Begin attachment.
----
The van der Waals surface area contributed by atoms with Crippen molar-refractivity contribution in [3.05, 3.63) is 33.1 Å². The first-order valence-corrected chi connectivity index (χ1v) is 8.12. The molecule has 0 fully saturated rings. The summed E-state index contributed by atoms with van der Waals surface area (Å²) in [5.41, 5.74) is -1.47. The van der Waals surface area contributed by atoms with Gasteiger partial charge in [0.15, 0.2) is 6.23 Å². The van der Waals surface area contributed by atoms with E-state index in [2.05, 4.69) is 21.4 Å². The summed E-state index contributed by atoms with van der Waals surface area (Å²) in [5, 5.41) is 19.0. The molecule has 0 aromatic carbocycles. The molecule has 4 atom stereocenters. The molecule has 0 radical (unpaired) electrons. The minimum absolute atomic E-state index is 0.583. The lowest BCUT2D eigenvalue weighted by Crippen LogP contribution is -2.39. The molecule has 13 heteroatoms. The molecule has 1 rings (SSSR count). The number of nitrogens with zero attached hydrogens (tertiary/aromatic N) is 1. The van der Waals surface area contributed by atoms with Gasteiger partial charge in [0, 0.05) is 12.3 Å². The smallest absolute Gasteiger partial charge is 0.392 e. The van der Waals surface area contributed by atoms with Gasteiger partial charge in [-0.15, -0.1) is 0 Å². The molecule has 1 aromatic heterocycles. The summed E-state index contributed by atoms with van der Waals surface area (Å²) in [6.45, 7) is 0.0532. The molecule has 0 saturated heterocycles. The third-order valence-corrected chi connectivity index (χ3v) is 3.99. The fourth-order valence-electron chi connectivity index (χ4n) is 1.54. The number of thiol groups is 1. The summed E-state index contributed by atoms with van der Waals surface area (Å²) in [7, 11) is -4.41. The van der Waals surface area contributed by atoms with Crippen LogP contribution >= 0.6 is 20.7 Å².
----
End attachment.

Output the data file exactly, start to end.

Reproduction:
The van der Waals surface area contributed by atoms with Crippen molar-refractivity contribution in [3.05, 3.63) is 33.1 Å². The first-order valence-corrected chi connectivity index (χ1v) is 8.12. The molecule has 0 fully saturated rings. The summed E-state index contributed by atoms with van der Waals surface area (Å²) in [5.41, 5.74) is -1.47. The van der Waals surface area contributed by atoms with Gasteiger partial charge in [0.15, 0.2) is 6.23 Å². The van der Waals surface area contributed by atoms with E-state index in [2.05, 4.69) is 21.4 Å². The summed E-state index contributed by atoms with van der Waals surface area (Å²) in [5, 5.41) is 19.0. The molecule has 0 aromatic carbocycles. The molecule has 4 atom stereocenters. The molecule has 0 radical (unpaired) electrons. The minimum absolute atomic E-state index is 0.583. The lowest BCUT2D eigenvalue weighted by Crippen LogP contribution is -2.39. The molecule has 13 heteroatoms. The molecule has 1 rings (SSSR count). The number of nitrogens with zero attached hydrogens (tertiary/aromatic N) is 1. The van der Waals surface area contributed by atoms with Gasteiger partial charge in [0, 0.05) is 12.3 Å². The smallest absolute Gasteiger partial charge is 0.392 e. The van der Waals surface area contributed by atoms with Gasteiger partial charge in [-0.15, -0.1) is 0 Å². The molecule has 1 aromatic heterocycles. The summed E-state index contributed by atoms with van der Waals surface area (Å²) in [6.45, 7) is 0.0532. The molecule has 0 saturated heterocycles. The third-order valence-corrected chi connectivity index (χ3v) is 3.99. The fourth-order valence-electron chi connectivity index (χ4n) is 1.54. The number of thiol groups is 1. The summed E-state index contributed by atoms with van der Waals surface area (Å²) in [7, 11) is -4.41. The van der Waals surface area contributed by atoms with Crippen LogP contribution >= 0.6 is 20.7 Å².